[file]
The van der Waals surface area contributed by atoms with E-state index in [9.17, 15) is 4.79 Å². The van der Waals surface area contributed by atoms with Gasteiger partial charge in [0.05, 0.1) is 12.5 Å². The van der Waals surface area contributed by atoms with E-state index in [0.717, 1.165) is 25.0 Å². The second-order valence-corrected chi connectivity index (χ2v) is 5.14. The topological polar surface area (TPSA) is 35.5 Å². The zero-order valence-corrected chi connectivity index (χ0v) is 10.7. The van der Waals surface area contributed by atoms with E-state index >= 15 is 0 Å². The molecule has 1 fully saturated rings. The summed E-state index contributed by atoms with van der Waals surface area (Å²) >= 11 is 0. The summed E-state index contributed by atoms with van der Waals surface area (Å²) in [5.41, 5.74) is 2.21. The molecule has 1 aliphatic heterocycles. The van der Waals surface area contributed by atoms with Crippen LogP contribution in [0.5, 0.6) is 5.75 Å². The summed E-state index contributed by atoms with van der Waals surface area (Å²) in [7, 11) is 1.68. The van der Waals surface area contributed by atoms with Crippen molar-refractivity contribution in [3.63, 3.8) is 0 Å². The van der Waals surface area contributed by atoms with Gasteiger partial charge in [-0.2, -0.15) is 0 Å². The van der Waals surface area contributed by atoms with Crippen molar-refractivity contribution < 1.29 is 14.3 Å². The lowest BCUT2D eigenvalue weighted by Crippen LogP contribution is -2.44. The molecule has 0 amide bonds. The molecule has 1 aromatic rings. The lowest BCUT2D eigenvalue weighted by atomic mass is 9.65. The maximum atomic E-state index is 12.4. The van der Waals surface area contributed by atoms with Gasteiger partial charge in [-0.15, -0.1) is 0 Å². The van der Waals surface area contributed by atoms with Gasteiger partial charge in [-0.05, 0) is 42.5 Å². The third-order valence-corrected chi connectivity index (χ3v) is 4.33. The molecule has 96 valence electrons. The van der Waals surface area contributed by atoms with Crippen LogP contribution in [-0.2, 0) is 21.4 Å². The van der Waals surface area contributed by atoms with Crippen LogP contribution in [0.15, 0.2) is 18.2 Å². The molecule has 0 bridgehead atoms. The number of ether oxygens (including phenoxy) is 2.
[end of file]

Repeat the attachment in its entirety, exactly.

The van der Waals surface area contributed by atoms with E-state index in [9.17, 15) is 4.79 Å². The van der Waals surface area contributed by atoms with Gasteiger partial charge in [0.05, 0.1) is 12.5 Å². The van der Waals surface area contributed by atoms with E-state index in [0.717, 1.165) is 25.0 Å². The second-order valence-corrected chi connectivity index (χ2v) is 5.14. The topological polar surface area (TPSA) is 35.5 Å². The zero-order valence-corrected chi connectivity index (χ0v) is 10.7. The van der Waals surface area contributed by atoms with E-state index >= 15 is 0 Å². The molecule has 1 fully saturated rings. The summed E-state index contributed by atoms with van der Waals surface area (Å²) >= 11 is 0. The summed E-state index contributed by atoms with van der Waals surface area (Å²) in [5.41, 5.74) is 2.21. The molecule has 1 aliphatic heterocycles. The van der Waals surface area contributed by atoms with Crippen LogP contribution in [0.5, 0.6) is 5.75 Å². The summed E-state index contributed by atoms with van der Waals surface area (Å²) in [7, 11) is 1.68. The van der Waals surface area contributed by atoms with Crippen molar-refractivity contribution in [3.63, 3.8) is 0 Å². The van der Waals surface area contributed by atoms with Gasteiger partial charge in [-0.2, -0.15) is 0 Å². The van der Waals surface area contributed by atoms with Crippen molar-refractivity contribution < 1.29 is 14.3 Å². The lowest BCUT2D eigenvalue weighted by Crippen LogP contribution is -2.44. The molecule has 0 amide bonds. The molecule has 1 aromatic rings. The lowest BCUT2D eigenvalue weighted by atomic mass is 9.65. The maximum atomic E-state index is 12.4. The van der Waals surface area contributed by atoms with Gasteiger partial charge in [-0.15, -0.1) is 0 Å². The van der Waals surface area contributed by atoms with Gasteiger partial charge in [-0.05, 0) is 42.5 Å². The third-order valence-corrected chi connectivity index (χ3v) is 4.33. The molecule has 96 valence electrons. The van der Waals surface area contributed by atoms with Crippen LogP contribution in [-0.2, 0) is 21.4 Å². The van der Waals surface area contributed by atoms with Crippen LogP contribution in [0.15, 0.2) is 18.2 Å². The molecule has 0 bridgehead atoms. The number of ether oxygens (including phenoxy) is 2.